The smooth, flat rocks on this Washington beach were prefect for stacking into cairns.
Here’s my submission for the weekly photo challenge subject Heritage.
Sitting at a table in a restaurant I noticed the lighting gave my sunglasses a mirror effect and decided to take this photo with my iPhone.
I normally post a single photograph at a time but today we visited the Virginia Holocaust Museum where a group of Tibetan monks was working on a mandala. It was an inspiration to witness the patience, concentration and precision of the monks at work. To give you a better feel for the whole scene I decided to post a series of photos. Continue reading “Making The Mandala”
Passing through Piazza del Campidoglio we saw this man reading his newspaper. When I returned the next day, he was there again, on the same step, reading his paper. It struck me as very Roman. I’m betting if you were to go there on just about any morning he would be perched on these steps enjoying the weather and catching up on the latest news.
Normally I keep to one photo per post but I decided to make an exception for the 2013 Lake Of The Woods Cardboard Regatta.
Several weeks ago my nephew participated in the cardboard boat regatta. The rules are simple enough. Each boat must be homemade and can only be made from cardboard, tape and paint. The boats are judged in several categories and then races are held by age group.
In the below photo, taken before the races, you can get a sense of the various designs. They ranged from very simple to rather complex.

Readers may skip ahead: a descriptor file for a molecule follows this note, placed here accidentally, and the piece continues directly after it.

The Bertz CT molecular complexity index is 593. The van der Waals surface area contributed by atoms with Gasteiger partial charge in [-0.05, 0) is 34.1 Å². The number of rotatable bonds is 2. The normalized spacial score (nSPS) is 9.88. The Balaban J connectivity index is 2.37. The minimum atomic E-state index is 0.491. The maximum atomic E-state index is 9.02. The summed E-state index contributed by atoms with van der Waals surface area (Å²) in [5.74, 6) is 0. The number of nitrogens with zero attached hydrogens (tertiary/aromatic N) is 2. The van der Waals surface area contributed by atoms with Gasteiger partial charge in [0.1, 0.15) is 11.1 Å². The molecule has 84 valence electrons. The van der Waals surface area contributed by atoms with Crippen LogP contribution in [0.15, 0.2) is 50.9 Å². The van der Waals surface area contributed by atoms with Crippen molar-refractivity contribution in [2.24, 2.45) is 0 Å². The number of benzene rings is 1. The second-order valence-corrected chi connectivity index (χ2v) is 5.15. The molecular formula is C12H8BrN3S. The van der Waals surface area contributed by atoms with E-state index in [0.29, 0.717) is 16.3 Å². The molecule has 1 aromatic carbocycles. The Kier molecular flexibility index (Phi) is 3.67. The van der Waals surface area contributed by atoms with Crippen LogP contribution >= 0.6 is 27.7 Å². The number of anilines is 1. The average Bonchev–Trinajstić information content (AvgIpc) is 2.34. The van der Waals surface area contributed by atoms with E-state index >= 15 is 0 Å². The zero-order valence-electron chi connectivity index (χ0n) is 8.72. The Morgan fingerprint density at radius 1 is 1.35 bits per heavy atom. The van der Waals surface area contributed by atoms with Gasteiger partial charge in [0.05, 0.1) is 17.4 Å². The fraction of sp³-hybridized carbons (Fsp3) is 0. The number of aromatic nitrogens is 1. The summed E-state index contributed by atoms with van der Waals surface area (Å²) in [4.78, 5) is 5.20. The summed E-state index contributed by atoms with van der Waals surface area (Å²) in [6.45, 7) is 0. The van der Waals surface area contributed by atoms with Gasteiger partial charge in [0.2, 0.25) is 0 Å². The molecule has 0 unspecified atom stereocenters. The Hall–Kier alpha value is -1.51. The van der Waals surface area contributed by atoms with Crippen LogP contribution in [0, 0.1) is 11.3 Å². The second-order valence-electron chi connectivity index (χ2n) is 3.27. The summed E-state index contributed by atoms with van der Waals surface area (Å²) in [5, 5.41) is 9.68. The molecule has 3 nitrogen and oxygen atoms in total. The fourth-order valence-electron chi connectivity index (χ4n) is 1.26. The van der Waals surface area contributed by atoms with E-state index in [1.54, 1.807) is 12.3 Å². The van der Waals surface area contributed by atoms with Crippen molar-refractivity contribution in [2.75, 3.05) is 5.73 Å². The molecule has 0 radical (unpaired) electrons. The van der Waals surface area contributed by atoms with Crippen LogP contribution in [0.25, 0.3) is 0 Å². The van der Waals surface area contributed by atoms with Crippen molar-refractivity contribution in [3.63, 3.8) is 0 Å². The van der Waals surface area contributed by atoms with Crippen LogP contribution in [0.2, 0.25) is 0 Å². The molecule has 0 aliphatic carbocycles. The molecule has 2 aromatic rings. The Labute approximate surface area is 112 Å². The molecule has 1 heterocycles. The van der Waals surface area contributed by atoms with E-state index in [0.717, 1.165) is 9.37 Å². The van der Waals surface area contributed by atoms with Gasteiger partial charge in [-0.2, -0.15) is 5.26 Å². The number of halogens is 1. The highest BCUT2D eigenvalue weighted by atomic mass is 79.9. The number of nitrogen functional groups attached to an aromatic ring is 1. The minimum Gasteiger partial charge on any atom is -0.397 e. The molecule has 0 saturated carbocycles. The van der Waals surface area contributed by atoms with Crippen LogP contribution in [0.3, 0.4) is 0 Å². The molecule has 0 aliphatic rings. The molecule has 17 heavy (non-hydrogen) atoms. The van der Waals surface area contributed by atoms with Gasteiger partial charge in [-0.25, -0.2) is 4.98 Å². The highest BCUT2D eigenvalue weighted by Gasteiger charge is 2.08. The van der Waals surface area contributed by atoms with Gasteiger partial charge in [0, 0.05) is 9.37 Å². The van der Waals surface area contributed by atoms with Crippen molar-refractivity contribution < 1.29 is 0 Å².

In the youngest category the S.S. Lake Monster proved to be watertight but was too wide for this young rower to maneuver. She maintained a good attitude and eventually a swimmer pushed the boat the length of the course.
My nephew rowed his boat, Sea Bear, to first place in his age group. Needless to say we were all very proud.
These boys, dressed in elvish costumes, piloted Smaug, which was not much more than a large, painted box. Unfortunately about 20 yards from shore the structural integrity of Smaug was compromised and it collapsed and sank.
This young lady successfully completed the course in her boat, Boatrfly.
Noah’s Ark had to be the most elaborately designed boat in the regatta. It stood about 4′ high and was about 7′ or 8′ long. It did well in the pre-race judging, getting lots of points for style and originality but proved to be less-than-seaworthy. Here you can see it beginning to take on water. Sadly Noah’s Ark went under before finishing the course.
In the adult category the U.S.S. Monitor was an interesting entrant. The boat capsized and lost it’s turret mid-way through the course but the paddlers righted it and managed to finish the race.
Hokie Boat started off strong. It was way ahead of the competition until it began listing and sank.